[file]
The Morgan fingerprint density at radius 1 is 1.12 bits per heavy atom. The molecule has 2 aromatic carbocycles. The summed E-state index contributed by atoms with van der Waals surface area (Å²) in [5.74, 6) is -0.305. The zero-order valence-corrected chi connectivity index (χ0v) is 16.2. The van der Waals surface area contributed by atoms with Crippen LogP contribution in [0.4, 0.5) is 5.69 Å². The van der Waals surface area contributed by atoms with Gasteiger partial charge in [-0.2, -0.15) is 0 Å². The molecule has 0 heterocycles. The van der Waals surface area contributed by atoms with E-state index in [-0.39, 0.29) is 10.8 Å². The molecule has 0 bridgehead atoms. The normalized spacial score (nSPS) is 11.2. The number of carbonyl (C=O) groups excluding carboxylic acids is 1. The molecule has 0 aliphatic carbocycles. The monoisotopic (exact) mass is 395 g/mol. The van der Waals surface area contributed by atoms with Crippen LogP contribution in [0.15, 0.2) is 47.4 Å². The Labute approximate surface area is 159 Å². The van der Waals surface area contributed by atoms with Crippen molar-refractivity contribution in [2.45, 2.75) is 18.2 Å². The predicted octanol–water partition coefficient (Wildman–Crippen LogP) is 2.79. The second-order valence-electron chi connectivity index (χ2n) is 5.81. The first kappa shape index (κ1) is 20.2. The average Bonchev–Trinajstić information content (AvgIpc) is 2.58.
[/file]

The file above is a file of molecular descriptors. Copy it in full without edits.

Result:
The Morgan fingerprint density at radius 1 is 1.12 bits per heavy atom. The molecule has 2 aromatic carbocycles. The summed E-state index contributed by atoms with van der Waals surface area (Å²) in [5.74, 6) is -0.305. The zero-order valence-corrected chi connectivity index (χ0v) is 16.2. The van der Waals surface area contributed by atoms with Crippen LogP contribution in [0.4, 0.5) is 5.69 Å². The van der Waals surface area contributed by atoms with Gasteiger partial charge in [-0.2, -0.15) is 0 Å². The molecule has 0 heterocycles. The van der Waals surface area contributed by atoms with E-state index in [-0.39, 0.29) is 10.8 Å². The molecule has 0 bridgehead atoms. The normalized spacial score (nSPS) is 11.2. The number of carbonyl (C=O) groups excluding carboxylic acids is 1. The molecule has 0 aliphatic carbocycles. The monoisotopic (exact) mass is 395 g/mol. The van der Waals surface area contributed by atoms with Crippen LogP contribution in [0.15, 0.2) is 47.4 Å². The Labute approximate surface area is 159 Å². The van der Waals surface area contributed by atoms with Crippen molar-refractivity contribution in [2.45, 2.75) is 18.2 Å². The predicted octanol–water partition coefficient (Wildman–Crippen LogP) is 2.79. The second-order valence-electron chi connectivity index (χ2n) is 5.81. The first kappa shape index (κ1) is 20.2. The average Bonchev–Trinajstić information content (AvgIpc) is 2.58.